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FLOODS

UPDATE: 10 killed in flash floods in central Italy

At least 10 people died and four were missing after flash floods hit the central Italian Marche region overnight, officials said on Friday.

UPDATE: 10 killed in flash floods in central Italy
An ambulance passes a damaged car following floods overnight which left at least ten people dead in the province of Ancona, Marche. Photo by Alberto PIZZOLI / AFP

Emergency services provisionally put the death toll at seven earlier on Friday but this rose mid-morning to 10.

Prime Minister Mario Draghi confirmed the toll, while saying it could change, before heading to the town of Ostra near Ancona, one of the places worst hit.

More than 400 millimetres (16 inches) of rain fell there over a few hours on Thursday evening.

One of the four people reported missing was a child travelling in a car. The mother was rescued but the child was washed away by the floodwaters, AGI said.

Water swept through towns and villages, turning streets into rivers and flooding homes, with the worst damage reported in the Ancona area.

READ ALSO: Italy records ‘five times’ more extreme weather events in ten years

All the victims reported so far are in the province of Ancona, according to local media.

The fire brigade said it had rescued dozens of people overnight “who took refuge on roofs and in trees” during the floods.

Another tweet from the fire brigade read: “the search for missing persons continues among mud and felled trees”.

The streets of the port town of Senigallia were turned into rivers, while aerial footage of the inland hamlet of Pianello di Ostra showed streets caked with mud and cars piled up after being swept away.

The wave of bad weather that hit the area “was not expected at these levels, we had no alert in place. The flooding was sudden,” Marche regional councilor for civil protection Stefano Aguzzi told Ansa.

“There was no time to intervene. There are people who may have been on the street or who had gone out not realising the danger.”

Several areas in Ancona were without electricity or telephone connections. Schools were closed on Friday in the affected areas.

Residents clear up and assess the damage after flash flooding in the Italian province of Ancona, Marche. Photo by Alberto PIZZOLI / AFP.

Draghi announced five million euros in emergency funds for the area and visited Ostra to offer his condolences in person.

“We will do everything possible… you can count on us,” said the premier, who is set to leave office following elections on September 25th.

READ ALSO: Deadly floods force Italy’s politicians to face climate crisis

Speaking in Rome earlier, Draghi also made an explicit link between the flooding and global warming, saying: “We see it concretely in what happened today how the fight against climate change is fundamental.”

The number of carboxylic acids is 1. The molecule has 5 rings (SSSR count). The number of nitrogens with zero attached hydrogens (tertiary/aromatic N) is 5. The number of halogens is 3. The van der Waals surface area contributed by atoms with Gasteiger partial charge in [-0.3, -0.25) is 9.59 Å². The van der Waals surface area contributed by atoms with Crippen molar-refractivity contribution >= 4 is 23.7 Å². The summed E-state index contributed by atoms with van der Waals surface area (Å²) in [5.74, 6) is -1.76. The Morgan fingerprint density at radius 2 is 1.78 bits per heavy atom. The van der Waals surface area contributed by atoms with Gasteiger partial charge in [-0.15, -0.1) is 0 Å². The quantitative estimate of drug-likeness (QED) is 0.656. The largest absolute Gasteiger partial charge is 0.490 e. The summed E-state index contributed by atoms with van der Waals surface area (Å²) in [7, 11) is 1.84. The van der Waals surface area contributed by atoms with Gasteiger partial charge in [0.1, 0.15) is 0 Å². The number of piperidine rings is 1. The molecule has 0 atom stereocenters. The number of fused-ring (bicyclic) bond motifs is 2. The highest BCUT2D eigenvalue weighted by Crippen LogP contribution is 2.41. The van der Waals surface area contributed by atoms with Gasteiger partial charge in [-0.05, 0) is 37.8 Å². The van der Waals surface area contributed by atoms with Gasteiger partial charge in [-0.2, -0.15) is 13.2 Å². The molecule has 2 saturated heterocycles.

Francesco Rocca, president of the International Federation of the Red Cross and Red Crescent Societies, said its teams were heading to help.

“Very concerned by the growth of extreme weather events,” he said on Twitter.

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CLIMATE CRISIS

Italian climate activists throw flour over Andy Warhol car

Italian environmental group Ultima Generazione on Friday poured flour over a sports car painted by Andy Warhol on display in Milan, in the latest of a wave of protests demanding action on climate change.

Italian climate activists throw flour over Andy Warhol car

Protesters entered the Fabbrica del Vapore exhibition space in Milan at around 11am on Friday morning and threw eight kilos of flour over a BMW sports car painted by the late Andy Warhol back in 1979. 

Two members of the environmental group Ultima Generazione (‘Last Generation’) then proceeded to glue their hands to the car’s windows. 

At the time of writing it wasn’t clear whether the artwork, valued at 10 million euros, had suffered any significant damage.

“They told us beauty will save the world, but that’s bullshit,” Ultima Generazione sad in a statement released immediately afterwards.

“Only immediate and radical actions to tackle the effects of the current climate crisis will change the world as we know it.”

Activists from Italy’s Ultima Generazione after their latest protest in Milan on Friday, November 18th. Photo: Ultima Generazione.

In the same statement, the group referred to the Italian government’s handling of the environmental crisis as “criminal”, accusing people in power of “endangering people’s lives”.

Friday’s episode was only the latest in a series of demonstrations seeking to jolt public opinion over the consequences of climate change and the need to make the switch to renewable energy sources.

READ ALSO: Climate activists hurl pea soup at Van Gogh painting in Rome

Only two weeks ago, on November 4th, protesters from the same group hurled pea soup at a Van Gogh painting in Rome – an action which Italy’s new culture minister, Gennaro Sangiuliano, later condemned as “ignoble”. 

Ultima Generazione began in 2021 as a “campaign of nonviolent civil disobedience” aimed at uniting Italian activists concerned about climate change and the future of the planet.

The group has two main demands. Firstly, they ask that the reopening of old coal power plants be paused immediately and that all scheduled fracking operations be cancelled. 

Secondly, they want an increase in the use of solar energy and wind power equivalent to at least 20 gigawatts. 

Ultima Generazione is part of a EU-wide network of climate activists who have been recently targeting world-famous artworks, including Vermeer’s “Girl with a Pearl Earring” in The Hague, Netherlands and Gustav Klimt’s “Death and Life” in Vienna.

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